This is why I’m so passionate about educating on grief because if we don’t understand the basis of why we do the things we do and get to the root of what is really going on in our lives, we will have these problems the rest of our lives and if we are unable to recognize and our children what it is that they may be dealing with, simply by looking at these behaviors or other new things that will be coming up, because what will disturbs of tomorrow be, now it’s vaping. And what will be next, that kids will resort to. So this is an important topic for everybody. One that I cannot not talk about, hence the podcast. So I want you to think about in what ways that you have been imploding or exploding. And in talking more about the imploding part about how grief manifests in our bodies. I can share that through the years, probably around 2014, that’s when I started had body aches, I just felt achy all over. I had stomach issues, I felt like any time I ate just a little bit, I felt bloated, which really just kind of exasperated the lack of nutrition because I didn’t feel like I could eat because when I did eat, I felt bloated, and it was this vicious cycle. And I ended up losing more weight than I should have in a short amount of time and my hair was falling out. It was thinning. I had headaches, I wasn’t sleeping well. These are all things that emotionally we’re manifesting in physical form. And this is the point I want to make in that look at where you may be imploding and exploding. And consider that it may not be a pill that you need. It may be that you just need direct grief recovery work. And it changed my life.
This work has changed my life. I can recognize now when I am feeling myself resort to certain behaviors. I can recognize now when I am physically experiencing the physical manifestation of what I am emotionally feeling. It’s not always a symptom, like what we’re experiencing physically isn’t always a symptom of something with a medical label. I want you to consider that very well. Just maybe grief.
And that’s not a term that you will ever, ever likely hear your medical doctor say out loud. Are you suffering from grief? No, they may tell you, well you have anxiety, you have an anxiety disorder, you have high blood pressure, which you probably maybe do. I’m not saying that high blood pressure is not a symptom of a cardiac issue that I’m not saying. But what is the cause of the cardiac issue that is then causing the high blood pressure, could it then be the stress on your heart, which is due to possibly grief. And that’s where I’m saying let’s get to the root of what is causing the physical manifestation going on in our bodies. Let’s get to the root of what is causing the outward expression of what we’re experiencing.
P.S. I hope that you enjoyed it and you glean something from it useful. If you like this episode, I would love for you to share it with others and leave a review if you would, that would be fantastic. Catch all episodes of Grieving Voices HERE or on your preferred platform HERE. Much love my friend 💛
Our society implies that we should be better, we should be feeling better, and that we need to act recovered. Academy Award Recovery is its name, but it also could be called, “I’m fine, put on your happy face.” And it can also show up as this desire and need of wanting to help others. And I can attest to this because when I really started to dig into my personal development, I started to feel a little farther along in my healing and felt this desire to help others. And it really helped me to push my book out and to dig further into my growth. It wasn’t until I had another loss of my life where I realized that I wasn’t okay. And even still, when I registered to become a certified grief recovery specialist. It was with this thought in the back of my mind that I want to help others. But what I really realized as well is that I wasn’t okay with that next loss. I just had not moved beyond the grief that I had endured much of my life. One of the reasons why as grievers we feel the need to pretend is that the comments that we hear during a loss at the time of loss, appeal to the intellect and do not encourage the expression of feelings. And such intellectualizing increases a griever’s sense of isolation and creates a feeling of being judged, evaluated, and criticized. Because of this, a griever quickly discovers that he or she must indeed act recovered in order to be treated in an acceptable manner. In an attempt to be accepted and to look recovered, then grievers then try to focus on only the fond memories and where there’s incomplete grief.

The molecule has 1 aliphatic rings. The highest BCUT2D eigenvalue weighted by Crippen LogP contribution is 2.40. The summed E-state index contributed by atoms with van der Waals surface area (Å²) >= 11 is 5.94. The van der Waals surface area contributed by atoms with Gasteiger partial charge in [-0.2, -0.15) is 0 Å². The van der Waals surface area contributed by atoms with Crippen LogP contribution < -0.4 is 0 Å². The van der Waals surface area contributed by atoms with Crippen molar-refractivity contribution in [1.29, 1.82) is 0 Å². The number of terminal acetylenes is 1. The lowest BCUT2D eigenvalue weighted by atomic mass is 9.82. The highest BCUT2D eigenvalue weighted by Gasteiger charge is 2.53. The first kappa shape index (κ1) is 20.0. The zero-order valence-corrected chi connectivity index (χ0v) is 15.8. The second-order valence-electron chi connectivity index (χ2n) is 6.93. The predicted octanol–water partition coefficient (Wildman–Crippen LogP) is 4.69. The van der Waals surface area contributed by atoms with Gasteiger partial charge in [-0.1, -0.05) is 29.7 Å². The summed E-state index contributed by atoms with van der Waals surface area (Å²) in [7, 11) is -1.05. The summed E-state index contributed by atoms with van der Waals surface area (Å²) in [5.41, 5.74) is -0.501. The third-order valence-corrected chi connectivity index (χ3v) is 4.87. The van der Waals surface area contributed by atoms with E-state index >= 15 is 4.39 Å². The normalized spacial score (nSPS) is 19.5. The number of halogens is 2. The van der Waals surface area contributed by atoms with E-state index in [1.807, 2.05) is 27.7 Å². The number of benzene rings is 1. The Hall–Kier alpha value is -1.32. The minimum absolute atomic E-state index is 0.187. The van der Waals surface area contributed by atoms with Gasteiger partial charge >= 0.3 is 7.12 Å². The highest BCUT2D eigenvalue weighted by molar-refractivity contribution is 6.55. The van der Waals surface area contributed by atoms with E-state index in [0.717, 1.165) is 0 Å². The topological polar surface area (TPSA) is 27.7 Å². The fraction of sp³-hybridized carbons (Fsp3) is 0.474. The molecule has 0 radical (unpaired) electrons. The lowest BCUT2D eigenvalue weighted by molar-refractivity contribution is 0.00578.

What are Enshrinement and Bedevilment?
We also see often enshrinement and enshrinement in its most damaging form can include obsessively building these memorials to the person who died. An example would be if a mother lost a child and did not change a single item in their child’s room. Let’s say even five years that the child has been deceased. Often with enshrinement, we can also hear comments like you must not speak ill of the dead. And people tend to have a difficult time looking accurately at all aspects of the relationship. Now we don’t suggest that you run around bad-mouthing anybody living or dead but the suggestion is that it’s impossible to complete the pain caused by death, divorce, or any other significant emotional loss without looking at everything about the relationship, not just the positive. The opposite of enshrinement is bedevilment. The griever has a litany of complaints derailing, a lifetime of mistreatment. They’re unwilling to let go of disappointments and anger with the devilment, the griever clings to the negatives just as the in Shriner clings to the positives, but neither views the entire relationship. The thing to keep in mind is that all relationships include both positive and negative interactions. We know that you can complete grief only by being totally honest with yourself and others.